Apple has agreed to acquire Intel's 5G modem business in an acquisition that highlights the iPad and iPhone maker's desire to have more direct control of its supply chain.
No further financial information has been disclosed.
Under the terms of the agreement, roughly 2,200 engineers will move from Intel to Apple, of which forms of the majority of Intel's modem business.
Apple will also acquire a range of patents, bringing the tech giant's count up to over 17,000 patents related to wireless technologies, cellular standards, and modems.
"Intel will retain the option to develop modems for non-smartphone applications, such as PCs, Internet of Things devices and autonomous vehicles," Apple says.
Rumors of a potential acquisition surfaced earlier this week. Reports suggested that a deal could be worth $1 billion or more, and the companies had recently entered "advanced" talks after on-and-off discussions over a year.
By offloading the modem group -- a wise decision considering Intel has previously revealed its plans to leave the 5G mobile modem development business -- the company could potentially save up to one billion dollars a year in operational expenditure. Intel previously said that there was "no clear path to profitability [or] positive returns" in the 5G modem space.
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Apple, in contrast, has purchased a ready-made modem specialist team and patents which could, one day, reduce its reliance on Qualcomm as a component supplier for iPhone chips.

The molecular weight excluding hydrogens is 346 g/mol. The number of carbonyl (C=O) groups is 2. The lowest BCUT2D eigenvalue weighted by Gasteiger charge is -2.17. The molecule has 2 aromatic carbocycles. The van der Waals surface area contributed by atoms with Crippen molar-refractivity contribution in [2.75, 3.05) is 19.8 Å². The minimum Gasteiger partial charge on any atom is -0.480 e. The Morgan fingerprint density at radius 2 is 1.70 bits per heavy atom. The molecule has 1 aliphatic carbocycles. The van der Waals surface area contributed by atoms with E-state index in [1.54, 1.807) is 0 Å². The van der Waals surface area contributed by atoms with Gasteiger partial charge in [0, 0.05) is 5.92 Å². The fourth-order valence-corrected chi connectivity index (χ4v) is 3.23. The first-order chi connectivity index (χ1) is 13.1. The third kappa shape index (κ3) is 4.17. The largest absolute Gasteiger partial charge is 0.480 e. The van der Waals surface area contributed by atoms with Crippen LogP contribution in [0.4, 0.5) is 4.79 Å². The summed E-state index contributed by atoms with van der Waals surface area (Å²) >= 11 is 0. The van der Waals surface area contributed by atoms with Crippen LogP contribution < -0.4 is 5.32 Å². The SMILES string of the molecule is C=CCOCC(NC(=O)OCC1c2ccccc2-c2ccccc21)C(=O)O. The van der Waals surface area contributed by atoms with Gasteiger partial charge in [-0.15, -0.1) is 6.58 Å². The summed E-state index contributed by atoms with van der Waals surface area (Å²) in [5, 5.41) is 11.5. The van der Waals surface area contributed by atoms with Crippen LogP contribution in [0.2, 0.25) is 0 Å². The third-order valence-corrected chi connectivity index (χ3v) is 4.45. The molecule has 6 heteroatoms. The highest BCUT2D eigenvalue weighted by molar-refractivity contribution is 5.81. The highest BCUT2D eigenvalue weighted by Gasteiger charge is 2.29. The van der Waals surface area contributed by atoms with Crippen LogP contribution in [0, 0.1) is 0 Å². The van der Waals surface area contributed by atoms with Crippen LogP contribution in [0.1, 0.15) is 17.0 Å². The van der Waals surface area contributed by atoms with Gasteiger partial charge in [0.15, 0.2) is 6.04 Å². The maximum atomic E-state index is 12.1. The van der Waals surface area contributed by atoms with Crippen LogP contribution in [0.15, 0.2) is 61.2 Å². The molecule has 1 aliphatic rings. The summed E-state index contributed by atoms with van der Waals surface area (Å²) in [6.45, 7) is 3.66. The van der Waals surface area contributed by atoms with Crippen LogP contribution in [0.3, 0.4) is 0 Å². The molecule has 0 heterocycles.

The deal is expected to close in the fourth quarter of 2019, pending regulatory approval.
"This agreement enables us to focus on developing technology for the 5G network while retaining critical intellectual property and modem technology that our team has created," said Bob Swan, Intel CEO. "We have long respected Apple, and we're confident they provide the right environment for this talented team and these important assets moving forward. We're looking forward to putting our full effort into 5G where it most closely aligns with the needs of our global customer base, including network operators, telecommunications equipment manufacturers, and cloud service providers."
Goldman Sachs and Co LLC served as Intel's financial advisor, while Skadden, Arps, Slate, and Meagher and Flom LLP acted as legal advisors.
At the same time that Apple revealed the deal, Intel reported second-quarter 2019 financial results, which included revenues of $16.5 billion GAAP and basic earnings per share of $0.92. The company's non-GAAP earnings per share were reported at $1.06 in Q2 2019.